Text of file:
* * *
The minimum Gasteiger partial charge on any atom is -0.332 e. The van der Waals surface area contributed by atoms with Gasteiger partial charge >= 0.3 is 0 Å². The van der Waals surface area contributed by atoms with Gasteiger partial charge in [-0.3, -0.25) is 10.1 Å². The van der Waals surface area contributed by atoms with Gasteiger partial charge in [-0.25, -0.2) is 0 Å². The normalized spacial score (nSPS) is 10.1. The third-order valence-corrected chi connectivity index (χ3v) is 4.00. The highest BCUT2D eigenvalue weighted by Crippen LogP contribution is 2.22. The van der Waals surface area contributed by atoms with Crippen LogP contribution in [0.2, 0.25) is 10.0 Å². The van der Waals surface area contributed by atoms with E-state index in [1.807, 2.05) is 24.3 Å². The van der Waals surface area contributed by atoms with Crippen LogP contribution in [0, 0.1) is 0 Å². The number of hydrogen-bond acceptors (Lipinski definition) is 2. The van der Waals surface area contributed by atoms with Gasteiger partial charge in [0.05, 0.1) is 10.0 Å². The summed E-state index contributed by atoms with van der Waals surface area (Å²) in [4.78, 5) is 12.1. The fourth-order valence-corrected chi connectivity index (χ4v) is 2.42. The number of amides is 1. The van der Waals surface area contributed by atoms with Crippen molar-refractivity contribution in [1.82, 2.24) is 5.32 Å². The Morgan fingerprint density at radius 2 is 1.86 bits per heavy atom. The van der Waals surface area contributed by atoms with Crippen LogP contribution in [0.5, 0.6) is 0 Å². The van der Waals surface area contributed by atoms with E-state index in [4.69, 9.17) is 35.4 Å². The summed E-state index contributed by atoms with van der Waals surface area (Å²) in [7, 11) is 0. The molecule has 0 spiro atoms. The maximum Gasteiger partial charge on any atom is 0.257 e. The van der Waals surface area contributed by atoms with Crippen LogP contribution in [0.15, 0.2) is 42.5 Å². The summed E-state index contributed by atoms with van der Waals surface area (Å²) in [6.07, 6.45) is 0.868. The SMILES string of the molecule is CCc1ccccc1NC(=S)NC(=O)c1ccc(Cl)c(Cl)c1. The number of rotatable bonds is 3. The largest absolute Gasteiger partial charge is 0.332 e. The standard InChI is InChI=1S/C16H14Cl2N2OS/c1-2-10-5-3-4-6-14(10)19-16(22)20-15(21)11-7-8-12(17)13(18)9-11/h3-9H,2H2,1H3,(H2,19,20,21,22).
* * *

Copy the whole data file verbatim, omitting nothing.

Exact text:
The minimum Gasteiger partial charge on any atom is -0.332 e. The van der Waals surface area contributed by atoms with Gasteiger partial charge >= 0.3 is 0 Å². The van der Waals surface area contributed by atoms with Gasteiger partial charge in [-0.3, -0.25) is 10.1 Å². The van der Waals surface area contributed by atoms with Gasteiger partial charge in [-0.25, -0.2) is 0 Å². The normalized spacial score (nSPS) is 10.1. The third-order valence-corrected chi connectivity index (χ3v) is 4.00. The highest BCUT2D eigenvalue weighted by Crippen LogP contribution is 2.22. The van der Waals surface area contributed by atoms with Crippen LogP contribution in [0.2, 0.25) is 10.0 Å². The van der Waals surface area contributed by atoms with E-state index in [1.807, 2.05) is 24.3 Å². The van der Waals surface area contributed by atoms with Crippen LogP contribution in [0, 0.1) is 0 Å². The number of hydrogen-bond acceptors (Lipinski definition) is 2. The van der Waals surface area contributed by atoms with Gasteiger partial charge in [0.05, 0.1) is 10.0 Å². The summed E-state index contributed by atoms with van der Waals surface area (Å²) in [4.78, 5) is 12.1. The fourth-order valence-corrected chi connectivity index (χ4v) is 2.42. The number of amides is 1. The van der Waals surface area contributed by atoms with Crippen molar-refractivity contribution in [1.82, 2.24) is 5.32 Å². The Morgan fingerprint density at radius 2 is 1.86 bits per heavy atom. The van der Waals surface area contributed by atoms with Crippen LogP contribution in [0.5, 0.6) is 0 Å². The van der Waals surface area contributed by atoms with E-state index in [4.69, 9.17) is 35.4 Å². The summed E-state index contributed by atoms with van der Waals surface area (Å²) in [7, 11) is 0. The molecule has 0 spiro atoms. The maximum Gasteiger partial charge on any atom is 0.257 e. The van der Waals surface area contributed by atoms with Crippen LogP contribution in [0.15, 0.2) is 42.5 Å². The summed E-state index contributed by atoms with van der Waals surface area (Å²) in [6.07, 6.45) is 0.868. The SMILES string of the molecule is CCc1ccccc1NC(=S)NC(=O)c1ccc(Cl)c(Cl)c1. The number of rotatable bonds is 3. The largest absolute Gasteiger partial charge is 0.332 e. The standard InChI is InChI=1S/C16H14Cl2N2OS/c1-2-10-5-3-4-6-14(10)19-16(22)20-15(21)11-7-8-12(17)13(18)9-11/h3-9H,2H2,1H3,(H2,19,20,21,22).